If you don't want other people to know what you read, you probably shouldn't own an ereader. And you really shouldn't get a constantly connected Kindle or Nook, at least according to the EFF's eye-opening guide to ebook privacy.
The Kindle and Nook are tied to Amazon and Barnes & Noble's respective bookstores, meaning every purchase and every book search is recorded. Amazon's licence agreement for the Kindle, for instance, notes that the Kindle's software "will provide Amazon with data about your Device and its interaction with the Service...and information related to the content on your Device and your use of it (such as automatic bookmarking of the last page read and content deletions from the Device)."
The Nook is obviously capable of phoning home in a similar manner, but it's unknown whether or not it does, at least for now. With Google Books, it's clear that what you're actually reading is logged, down to the specific page.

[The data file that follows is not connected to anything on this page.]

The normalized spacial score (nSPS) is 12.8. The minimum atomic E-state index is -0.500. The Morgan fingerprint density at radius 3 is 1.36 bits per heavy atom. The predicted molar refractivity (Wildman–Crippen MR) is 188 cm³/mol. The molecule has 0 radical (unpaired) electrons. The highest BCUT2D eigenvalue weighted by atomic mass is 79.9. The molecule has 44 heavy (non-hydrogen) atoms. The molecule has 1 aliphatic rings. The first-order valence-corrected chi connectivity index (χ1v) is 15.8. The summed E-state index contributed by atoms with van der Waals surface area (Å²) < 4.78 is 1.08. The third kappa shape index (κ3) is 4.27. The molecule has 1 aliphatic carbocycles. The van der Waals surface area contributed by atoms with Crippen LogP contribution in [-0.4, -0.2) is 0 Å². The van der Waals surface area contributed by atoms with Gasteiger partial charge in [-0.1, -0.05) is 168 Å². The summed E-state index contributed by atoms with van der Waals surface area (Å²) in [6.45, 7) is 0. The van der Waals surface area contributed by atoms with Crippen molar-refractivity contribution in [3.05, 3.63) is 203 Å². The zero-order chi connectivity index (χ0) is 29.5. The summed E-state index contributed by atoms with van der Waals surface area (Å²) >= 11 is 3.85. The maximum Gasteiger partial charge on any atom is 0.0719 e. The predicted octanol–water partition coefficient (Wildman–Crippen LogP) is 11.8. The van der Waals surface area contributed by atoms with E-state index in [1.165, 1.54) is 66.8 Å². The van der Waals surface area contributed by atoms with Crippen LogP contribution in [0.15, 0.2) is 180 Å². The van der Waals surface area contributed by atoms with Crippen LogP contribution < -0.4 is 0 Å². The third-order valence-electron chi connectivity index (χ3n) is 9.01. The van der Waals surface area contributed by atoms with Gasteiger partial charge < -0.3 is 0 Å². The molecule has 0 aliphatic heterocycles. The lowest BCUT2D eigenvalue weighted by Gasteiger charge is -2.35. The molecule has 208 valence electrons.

On the other hand, since Sony's Reader lacks 3G for a constant connection and isn't as tightly integrated with their ebook store, there's less opportunity for data collection, particularly if you stick with sideloaded books. Better still, says the EFF is the open-source FBReader. But you can't download books from anywhere in three seconds over 3G, and the experience isn't as nice.
It's the classic tradeoff: Less privacy for more convenience and a better experience, or greater privacy for a bigger hassle. What side are you on? [EFF]